I haven't even talked about my teaching this past year - which is a much better story - for my next post.

Saturday, November 5, 2011

Reflections on Transition

This year I left my very small tightly knit but struggling community for a mega-sized comprehensive high school.  In many ways it's like a different planet - one on which I only know a few people - but there are some constants.  In my three term ['remedial'] Algebra classes, I recognize many of the same types of students I taught before - students who have struggled for years with math, never really understanding what was going on in the classroom, who have continued, for years, to try to understand, and who cling to rules, procedures, and acronyms that they can memorize in the hopes of performing well on assessments.

Moving through the beginning of the curriculum, my lessons were clear, a little on the traditional side (I figured the structure would be good for both me and my adjusting 9th graders), but still engaging through creative use of the SmartBoard, and well executed.  Feedback, attendance and homework completion were all positive.  But when my test results came back poorly, I began to second guess myself and started to go down that rabbit hole - what if I try this method, what if I group them this way, what if we use maniupulatives, on line quizzes (if there were enough technology, that is), am I differentiating enough, am I setting individual learning goals (for my 150 students).... and I find that the structure I set up is loosening.  My lessons are taking longer; I am allowing additional practice time, and extending homework due dates to accommodate the students' learning curve.  But I am not sure that their comprehension is any better, so, as usual, I am doing the mirror thing - reflecting.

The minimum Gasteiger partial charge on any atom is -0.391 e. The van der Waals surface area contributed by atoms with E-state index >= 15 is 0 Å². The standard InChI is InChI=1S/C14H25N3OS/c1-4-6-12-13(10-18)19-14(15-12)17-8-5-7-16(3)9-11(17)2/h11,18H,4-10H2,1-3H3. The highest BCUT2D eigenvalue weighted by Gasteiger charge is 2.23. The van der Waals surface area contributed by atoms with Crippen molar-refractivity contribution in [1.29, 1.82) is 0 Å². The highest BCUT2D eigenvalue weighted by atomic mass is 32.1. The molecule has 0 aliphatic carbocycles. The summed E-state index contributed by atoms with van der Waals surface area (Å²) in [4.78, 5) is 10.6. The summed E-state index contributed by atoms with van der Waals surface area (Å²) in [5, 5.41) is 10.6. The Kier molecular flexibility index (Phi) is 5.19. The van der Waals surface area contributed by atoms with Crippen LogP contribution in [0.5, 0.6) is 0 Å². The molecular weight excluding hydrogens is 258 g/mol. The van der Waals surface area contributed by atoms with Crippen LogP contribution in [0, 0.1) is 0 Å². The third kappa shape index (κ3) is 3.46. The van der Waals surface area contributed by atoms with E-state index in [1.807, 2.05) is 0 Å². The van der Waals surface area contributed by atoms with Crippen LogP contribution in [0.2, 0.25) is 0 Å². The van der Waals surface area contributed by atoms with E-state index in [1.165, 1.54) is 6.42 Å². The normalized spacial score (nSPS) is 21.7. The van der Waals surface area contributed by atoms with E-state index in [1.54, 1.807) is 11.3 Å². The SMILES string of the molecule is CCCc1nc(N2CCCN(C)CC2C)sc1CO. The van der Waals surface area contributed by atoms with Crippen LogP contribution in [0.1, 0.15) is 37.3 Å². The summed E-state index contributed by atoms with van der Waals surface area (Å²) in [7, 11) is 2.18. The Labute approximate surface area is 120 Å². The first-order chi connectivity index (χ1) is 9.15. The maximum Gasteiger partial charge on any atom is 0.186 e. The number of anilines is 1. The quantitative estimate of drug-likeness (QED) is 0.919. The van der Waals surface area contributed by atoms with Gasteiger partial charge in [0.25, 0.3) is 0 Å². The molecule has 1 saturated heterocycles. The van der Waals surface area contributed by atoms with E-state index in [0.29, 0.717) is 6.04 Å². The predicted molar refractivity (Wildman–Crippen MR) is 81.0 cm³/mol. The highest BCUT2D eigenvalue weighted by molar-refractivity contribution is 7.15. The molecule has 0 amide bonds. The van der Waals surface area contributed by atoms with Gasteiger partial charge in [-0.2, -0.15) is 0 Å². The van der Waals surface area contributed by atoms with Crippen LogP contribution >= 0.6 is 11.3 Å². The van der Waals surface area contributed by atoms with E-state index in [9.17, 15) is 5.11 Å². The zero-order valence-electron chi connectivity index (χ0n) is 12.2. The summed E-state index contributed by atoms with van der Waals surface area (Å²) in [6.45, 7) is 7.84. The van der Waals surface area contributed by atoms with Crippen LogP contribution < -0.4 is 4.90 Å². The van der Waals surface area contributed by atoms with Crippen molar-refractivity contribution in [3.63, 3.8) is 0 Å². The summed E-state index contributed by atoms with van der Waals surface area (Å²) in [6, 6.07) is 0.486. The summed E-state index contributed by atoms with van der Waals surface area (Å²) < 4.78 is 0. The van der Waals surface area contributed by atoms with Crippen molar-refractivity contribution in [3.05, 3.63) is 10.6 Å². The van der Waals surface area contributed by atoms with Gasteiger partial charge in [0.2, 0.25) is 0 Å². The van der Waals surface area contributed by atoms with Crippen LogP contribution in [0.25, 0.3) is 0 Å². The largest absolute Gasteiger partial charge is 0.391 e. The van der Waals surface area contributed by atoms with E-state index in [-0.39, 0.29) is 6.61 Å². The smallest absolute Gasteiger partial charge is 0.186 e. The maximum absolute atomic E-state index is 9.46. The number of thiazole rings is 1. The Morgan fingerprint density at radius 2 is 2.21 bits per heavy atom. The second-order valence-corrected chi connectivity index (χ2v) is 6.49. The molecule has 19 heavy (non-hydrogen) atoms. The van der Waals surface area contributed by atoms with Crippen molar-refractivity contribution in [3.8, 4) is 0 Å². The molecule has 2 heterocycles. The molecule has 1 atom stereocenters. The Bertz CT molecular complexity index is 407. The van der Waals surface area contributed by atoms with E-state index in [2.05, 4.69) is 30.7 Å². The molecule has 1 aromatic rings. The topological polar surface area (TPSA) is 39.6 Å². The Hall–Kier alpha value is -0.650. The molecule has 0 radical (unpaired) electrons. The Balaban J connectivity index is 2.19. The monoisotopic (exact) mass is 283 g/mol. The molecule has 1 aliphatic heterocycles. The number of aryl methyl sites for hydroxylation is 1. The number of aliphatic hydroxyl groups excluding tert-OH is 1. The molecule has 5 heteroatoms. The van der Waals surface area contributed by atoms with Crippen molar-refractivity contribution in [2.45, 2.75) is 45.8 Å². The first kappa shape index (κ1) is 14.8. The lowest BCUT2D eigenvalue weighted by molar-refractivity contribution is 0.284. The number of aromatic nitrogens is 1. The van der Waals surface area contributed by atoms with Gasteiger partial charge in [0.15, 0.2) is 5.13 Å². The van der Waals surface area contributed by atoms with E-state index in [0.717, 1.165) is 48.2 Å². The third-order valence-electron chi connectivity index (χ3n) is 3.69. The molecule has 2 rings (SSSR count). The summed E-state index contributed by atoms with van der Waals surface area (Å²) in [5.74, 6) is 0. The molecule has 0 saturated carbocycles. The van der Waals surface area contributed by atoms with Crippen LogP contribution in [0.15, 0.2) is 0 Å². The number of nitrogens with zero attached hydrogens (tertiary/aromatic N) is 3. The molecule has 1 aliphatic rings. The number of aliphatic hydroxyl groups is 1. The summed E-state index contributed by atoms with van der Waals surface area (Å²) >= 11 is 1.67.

I was observed by my principal this week (first time since I started that an administrator has checked out what I am actually doing in my classroom) and got specific, helpful and glowing feedback - which I was thrilled to receive, and did feel what was justified for the lesson he saw.  We were using individual whiteboards, which the kids and the principal loved.  But if I am to get credit for this wonderful moment, I also must take responsibility for the moments that don't go well, and I do.  So I wonder, how can I create these exciting moments more often - often enough that the students are willing to work through the less exciting ones?  He asked me if I used the whiteboards every day, but I know that familiarity breeds contempt, and boredom, and would rather keep the boards as a few times per week treat.   I endeavor always to make my lessons engaging, but do I need bells and whistles every day in order to get better test results?  (An aside - the kids did me proud when we were observed, but the following day I had about 1/3 of the class absent, and the day after that had to stop the class because of the foolishness in the room.)

I don't know if anyone is reading my blog, but I have posed the question, and would love some feedback.

Sunday, November 14, 2010

Resources for Constructions

As we continue deep into our unit on Constructions and Locus, the following websites will help you as a resource for practicing:

You can also download the constructions packet here on the blog.  Notes for Points of Concurrency and Locus will appear later this week.

Monday, October 18, 2010

"The grand thing is to be able to reason backwards." Arthur Conan Doyle

Today we embarked on our study of proofs.  In some ways it was painstaking, but in other ways, energizing, as I saw students struggle to make sense of what we were doing (and why), and then to see them understand the sequence of reasoning.  Not everyone was convinced of the value of the exercise on this first day, but the tenacity with which many stuck with it was impressive.  I think this will be a very good year for Proof at HSGC.

Do a little research on proof on line, and share a little bit about it with us below - perhaps the history of it, or how and why it is used as a discipline in math, why do we continue to study proof?